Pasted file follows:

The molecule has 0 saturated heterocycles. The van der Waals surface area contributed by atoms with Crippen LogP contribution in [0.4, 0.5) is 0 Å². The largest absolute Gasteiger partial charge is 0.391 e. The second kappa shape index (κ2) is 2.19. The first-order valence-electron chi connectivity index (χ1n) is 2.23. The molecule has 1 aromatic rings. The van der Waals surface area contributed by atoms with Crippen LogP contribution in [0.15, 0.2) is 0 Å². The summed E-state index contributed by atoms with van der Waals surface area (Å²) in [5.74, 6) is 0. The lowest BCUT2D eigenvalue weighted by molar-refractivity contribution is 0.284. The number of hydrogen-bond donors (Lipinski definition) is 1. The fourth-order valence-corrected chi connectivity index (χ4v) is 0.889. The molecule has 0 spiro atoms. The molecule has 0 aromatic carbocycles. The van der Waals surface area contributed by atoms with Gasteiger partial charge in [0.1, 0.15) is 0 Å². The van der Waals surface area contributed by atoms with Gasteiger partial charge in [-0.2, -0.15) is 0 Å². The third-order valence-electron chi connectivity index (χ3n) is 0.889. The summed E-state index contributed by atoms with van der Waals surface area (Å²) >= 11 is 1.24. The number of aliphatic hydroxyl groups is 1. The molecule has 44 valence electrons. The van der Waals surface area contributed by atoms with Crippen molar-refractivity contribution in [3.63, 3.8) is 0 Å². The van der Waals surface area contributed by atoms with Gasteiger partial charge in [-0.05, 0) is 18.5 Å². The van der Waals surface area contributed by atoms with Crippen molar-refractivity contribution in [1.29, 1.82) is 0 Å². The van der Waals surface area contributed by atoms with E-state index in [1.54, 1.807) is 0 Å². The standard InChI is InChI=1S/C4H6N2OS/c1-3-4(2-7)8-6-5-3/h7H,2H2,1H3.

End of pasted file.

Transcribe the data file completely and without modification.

The molecule has 0 saturated heterocycles. The van der Waals surface area contributed by atoms with Crippen LogP contribution in [0.4, 0.5) is 0 Å². The largest absolute Gasteiger partial charge is 0.391 e. The second kappa shape index (κ2) is 2.19. The first-order valence-electron chi connectivity index (χ1n) is 2.23. The molecule has 1 aromatic rings. The van der Waals surface area contributed by atoms with Crippen LogP contribution in [0.15, 0.2) is 0 Å². The summed E-state index contributed by atoms with van der Waals surface area (Å²) in [5.74, 6) is 0. The lowest BCUT2D eigenvalue weighted by molar-refractivity contribution is 0.284. The number of hydrogen-bond donors (Lipinski definition) is 1. The fourth-order valence-corrected chi connectivity index (χ4v) is 0.889. The molecule has 0 spiro atoms. The molecule has 0 aromatic carbocycles. The van der Waals surface area contributed by atoms with Gasteiger partial charge in [0.1, 0.15) is 0 Å². The van der Waals surface area contributed by atoms with Gasteiger partial charge in [-0.2, -0.15) is 0 Å². The third-order valence-electron chi connectivity index (χ3n) is 0.889. The summed E-state index contributed by atoms with van der Waals surface area (Å²) >= 11 is 1.24. The number of aliphatic hydroxyl groups is 1. The molecule has 44 valence electrons. The van der Waals surface area contributed by atoms with Crippen molar-refractivity contribution in [3.63, 3.8) is 0 Å². The van der Waals surface area contributed by atoms with Gasteiger partial charge in [-0.05, 0) is 18.5 Å². The van der Waals surface area contributed by atoms with Crippen molar-refractivity contribution in [1.29, 1.82) is 0 Å². The van der Waals surface area contributed by atoms with E-state index in [1.54, 1.807) is 0 Å². The standard InChI is InChI=1S/C4H6N2OS/c1-3-4(2-7)8-6-5-3/h7H,2H2,1H3.